Thursday, March 06, 2008
Kevin Booth's "Last White Hope" on Showtime
Kevin Booth’s documentary film “American Drug War: The Last White Hope” (120 min) from Sacred Cow aired on Showtime last night (March 5, 2008). I’m not sure if Sacred Cow is doing a theatrical release, or whether the film might be picked up by someone like Lions Gate, Roadside Attractions or Magnolia for theatrical release. It sounds like a good idea to me to release it, as the film makes an interesting statement.
I can remember Libertarian Party meetings at which Harry Browne would say, “And we must end this insane War on Drugs.” The film shows President Nixon “declaring” the war sometime around 1971, before he himself would go down to Watergate. New York State amplified the effort in 1973 with a draconian law, and subway signs reading “don’t get caught holding the bag.”
The main point of the film is that corporate American benefits from the War on Drugs, and that is the main reason that, in the United States, users of mind-altering substances other than the “legal, profit-making” ones (tobacco and alcohol) are targeted for punishment and incarceration. Presumably, tobacco and liquor companies benefit from keeping other substances (particularly marijuana, even when medical) illegal. I don’t know if this argument really washes, when you look at the whole history of alcohol prohibition.
A good clue to what is going on comes from the lengthy appearance of Maricopa County Arizona Sheriff Joe Arpaio (Phoenix), who maintains a “tent city” at his county jail for drug offenders (mostly non-violent). In fact, he brags that they plead guilty to get into an air conditioned prison. (I had a friend in the coffee business in Minneapolis, and his comedy greeting (he wanted to do nightclub comedy) was “Stay out of the penitentiary.”)
The film shows the prisoners chained together marching and chanting in military boot camp style.
The film goes on to cover privately owned prisons. States are contracting out their prison management to private companies. Wackenut has become “Corrections Corporation of America.” Now Wall Street has a fiduciary interest in making the War on Drugs profitable. It can treat the prisoners as chattel and use them for “slave” labor. When you combine that with a perspective of American history, you can see how that comes across.
In the south (the film uses Tulia Texas as an example), some communities allegedly use the crackdown on drugs as a form of “ethnic cleansing” or “banishment” (see the posting March 1) or “economic lynching.”
The film made much of the fact that cancer and AIDS patients using medical marijuana for symptom relief (especially the nausea from chemotherapy) or even giving to other patients, even in states that have tried to legalize medical marijuana (California), are pursed by the fibbies.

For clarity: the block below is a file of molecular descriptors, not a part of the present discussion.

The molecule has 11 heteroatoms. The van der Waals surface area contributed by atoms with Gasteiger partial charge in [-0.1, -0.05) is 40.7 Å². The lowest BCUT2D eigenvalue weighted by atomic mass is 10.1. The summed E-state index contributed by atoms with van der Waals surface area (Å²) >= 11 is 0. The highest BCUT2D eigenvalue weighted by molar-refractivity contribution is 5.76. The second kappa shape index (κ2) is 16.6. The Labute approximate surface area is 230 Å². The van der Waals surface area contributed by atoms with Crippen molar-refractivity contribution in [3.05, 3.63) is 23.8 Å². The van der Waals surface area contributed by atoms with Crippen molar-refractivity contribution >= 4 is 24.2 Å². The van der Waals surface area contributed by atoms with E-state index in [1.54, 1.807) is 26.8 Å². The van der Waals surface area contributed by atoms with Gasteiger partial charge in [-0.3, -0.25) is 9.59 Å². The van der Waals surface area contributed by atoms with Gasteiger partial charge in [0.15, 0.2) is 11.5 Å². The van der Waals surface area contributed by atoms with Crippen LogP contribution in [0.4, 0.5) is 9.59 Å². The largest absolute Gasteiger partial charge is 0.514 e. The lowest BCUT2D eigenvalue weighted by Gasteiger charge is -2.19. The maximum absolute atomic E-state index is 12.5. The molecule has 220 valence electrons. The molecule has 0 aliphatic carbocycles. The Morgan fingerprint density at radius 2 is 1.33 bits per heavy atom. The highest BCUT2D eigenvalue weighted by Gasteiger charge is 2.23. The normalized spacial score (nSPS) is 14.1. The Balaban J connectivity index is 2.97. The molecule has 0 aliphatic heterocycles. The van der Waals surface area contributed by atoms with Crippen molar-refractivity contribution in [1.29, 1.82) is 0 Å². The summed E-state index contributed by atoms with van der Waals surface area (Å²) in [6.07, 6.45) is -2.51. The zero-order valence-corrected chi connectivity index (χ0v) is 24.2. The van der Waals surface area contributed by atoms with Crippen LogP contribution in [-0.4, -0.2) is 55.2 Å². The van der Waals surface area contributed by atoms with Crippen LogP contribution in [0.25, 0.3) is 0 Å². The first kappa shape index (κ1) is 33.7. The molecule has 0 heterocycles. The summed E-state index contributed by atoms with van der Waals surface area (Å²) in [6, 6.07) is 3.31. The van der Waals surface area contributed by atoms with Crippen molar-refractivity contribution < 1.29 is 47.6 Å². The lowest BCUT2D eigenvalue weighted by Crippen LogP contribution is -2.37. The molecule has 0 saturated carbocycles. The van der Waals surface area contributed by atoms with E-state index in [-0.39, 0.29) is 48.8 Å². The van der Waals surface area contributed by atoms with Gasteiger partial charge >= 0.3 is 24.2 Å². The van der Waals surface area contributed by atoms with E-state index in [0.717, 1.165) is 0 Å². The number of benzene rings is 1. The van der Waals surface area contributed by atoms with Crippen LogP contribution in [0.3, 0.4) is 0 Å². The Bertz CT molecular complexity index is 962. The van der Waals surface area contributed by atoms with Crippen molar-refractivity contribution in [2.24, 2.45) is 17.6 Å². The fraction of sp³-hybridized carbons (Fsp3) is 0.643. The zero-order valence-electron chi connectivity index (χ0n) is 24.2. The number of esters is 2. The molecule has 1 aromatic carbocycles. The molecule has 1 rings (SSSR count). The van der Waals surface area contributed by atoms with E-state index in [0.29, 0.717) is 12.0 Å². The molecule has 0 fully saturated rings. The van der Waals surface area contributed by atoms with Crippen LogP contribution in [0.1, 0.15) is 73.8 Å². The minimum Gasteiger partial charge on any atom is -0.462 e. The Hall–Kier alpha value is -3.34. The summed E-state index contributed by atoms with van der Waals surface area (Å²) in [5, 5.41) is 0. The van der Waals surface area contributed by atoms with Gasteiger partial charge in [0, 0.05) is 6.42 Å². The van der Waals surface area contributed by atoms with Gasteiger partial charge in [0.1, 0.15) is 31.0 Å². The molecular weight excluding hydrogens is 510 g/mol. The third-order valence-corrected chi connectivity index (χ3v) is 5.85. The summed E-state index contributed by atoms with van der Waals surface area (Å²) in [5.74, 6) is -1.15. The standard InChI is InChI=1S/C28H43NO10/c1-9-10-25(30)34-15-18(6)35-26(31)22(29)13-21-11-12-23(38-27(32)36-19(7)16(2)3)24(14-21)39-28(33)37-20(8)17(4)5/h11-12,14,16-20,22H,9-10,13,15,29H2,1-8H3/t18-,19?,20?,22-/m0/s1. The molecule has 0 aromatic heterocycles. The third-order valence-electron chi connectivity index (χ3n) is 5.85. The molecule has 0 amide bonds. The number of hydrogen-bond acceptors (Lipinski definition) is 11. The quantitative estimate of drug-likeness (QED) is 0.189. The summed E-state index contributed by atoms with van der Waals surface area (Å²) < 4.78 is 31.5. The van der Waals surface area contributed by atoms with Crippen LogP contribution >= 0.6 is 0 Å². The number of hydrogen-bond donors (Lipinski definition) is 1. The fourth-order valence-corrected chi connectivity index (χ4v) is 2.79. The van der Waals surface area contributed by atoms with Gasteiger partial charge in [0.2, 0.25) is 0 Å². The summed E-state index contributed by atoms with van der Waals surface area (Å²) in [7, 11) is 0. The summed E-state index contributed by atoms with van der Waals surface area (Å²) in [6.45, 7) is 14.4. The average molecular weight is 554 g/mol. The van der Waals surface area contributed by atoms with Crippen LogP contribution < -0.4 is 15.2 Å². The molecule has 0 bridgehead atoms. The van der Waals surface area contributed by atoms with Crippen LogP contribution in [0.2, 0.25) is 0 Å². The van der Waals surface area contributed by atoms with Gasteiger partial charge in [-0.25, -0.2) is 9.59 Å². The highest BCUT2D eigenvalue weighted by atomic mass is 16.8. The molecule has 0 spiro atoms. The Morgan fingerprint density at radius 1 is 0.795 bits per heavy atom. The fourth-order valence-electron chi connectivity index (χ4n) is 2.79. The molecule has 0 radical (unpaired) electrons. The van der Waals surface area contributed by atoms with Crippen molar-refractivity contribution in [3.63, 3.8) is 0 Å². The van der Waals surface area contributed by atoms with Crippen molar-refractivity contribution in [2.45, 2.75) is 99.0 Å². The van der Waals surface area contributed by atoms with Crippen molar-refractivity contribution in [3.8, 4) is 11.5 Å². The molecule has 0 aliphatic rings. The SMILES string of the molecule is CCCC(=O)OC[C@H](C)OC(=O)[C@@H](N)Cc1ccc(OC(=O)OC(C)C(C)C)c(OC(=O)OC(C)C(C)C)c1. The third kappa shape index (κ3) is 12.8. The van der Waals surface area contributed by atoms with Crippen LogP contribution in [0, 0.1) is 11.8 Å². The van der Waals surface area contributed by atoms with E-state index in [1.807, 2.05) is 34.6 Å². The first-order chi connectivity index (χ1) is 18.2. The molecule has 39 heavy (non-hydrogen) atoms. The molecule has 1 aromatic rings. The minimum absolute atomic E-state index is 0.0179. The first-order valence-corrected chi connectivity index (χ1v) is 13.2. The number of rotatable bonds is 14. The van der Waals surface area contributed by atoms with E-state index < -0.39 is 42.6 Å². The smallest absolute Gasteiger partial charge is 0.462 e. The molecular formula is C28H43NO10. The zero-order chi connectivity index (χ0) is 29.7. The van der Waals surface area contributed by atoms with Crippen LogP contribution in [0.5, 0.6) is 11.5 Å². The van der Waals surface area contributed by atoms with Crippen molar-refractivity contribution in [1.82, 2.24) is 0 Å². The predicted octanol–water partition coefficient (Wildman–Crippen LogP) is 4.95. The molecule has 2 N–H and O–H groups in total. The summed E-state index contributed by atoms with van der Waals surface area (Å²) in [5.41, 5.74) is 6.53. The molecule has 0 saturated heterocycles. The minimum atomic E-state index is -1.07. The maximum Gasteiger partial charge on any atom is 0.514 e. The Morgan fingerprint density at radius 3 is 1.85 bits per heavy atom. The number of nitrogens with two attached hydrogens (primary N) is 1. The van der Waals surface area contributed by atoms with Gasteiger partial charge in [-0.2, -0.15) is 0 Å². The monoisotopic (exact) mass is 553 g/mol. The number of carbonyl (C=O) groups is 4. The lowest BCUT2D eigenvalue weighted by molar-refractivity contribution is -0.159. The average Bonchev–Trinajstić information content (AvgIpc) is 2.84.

At the same time, there is a large population of users easily enticed into substances that are so terribly destructive, like crystal methamphetamines, the disfiguring effects of which become so obvious in just a few months of use. The film showed the accumulation of heroin “balloons” on the streets of south central Los Angeles, as if they were snowflakes.
This is an unpleasant topic, and its tawdriness does not come across visually in the film (I think the film could have portrayed the physical effects on users more graphically).
One topic that it did not cover was employee drug testing (which blossomed as an industry in the 1980s – there are technologies like EMIT and gas chromatography), and the problems with false positives (caused by chemical confusion with legal substances, especially cold and allergy medications). There is also a problem that marijuana remains dissolved in fat cells and stays in the body much longer than many other, much more medically toxic illegal substances. There is a proliferation of websites that purport to tell people how to beat employer drug tests, and discuss the false-positive or “secondhand smoke exposure” problem that could appear from attendance at parties. I had to take such a test to get my last main IT job in 1990.
An earlier film on this problem was “Grass” (1999, Unapix and Lions Gate, directed by Ron Mann), with Woody Harrelson as narrator. I saw this at the University of Minnesota in that year. And there was the propaganda “Reefer Madness” (1936) which was spoofed by a musical film in 2005 on Showtime, directed by Andy Fickman.
Of course, don't forget 2007's "big film" about the war on drugs, Ridley Scott's 1970s saga, "American Gangster."
March 9, 2008
I am informed of this by a visitor who works in the corrections business:
"Wackenhut became "Wackenhut Corrections" and then "GEO Group" in 2003. It is the second largest for-profit prison corporation in the U.S., after CCA, but there is no connection between the two."
This was an email sent to me.
Note also, the following picture from Ron Paul 's campaign, near the Supreme Court building: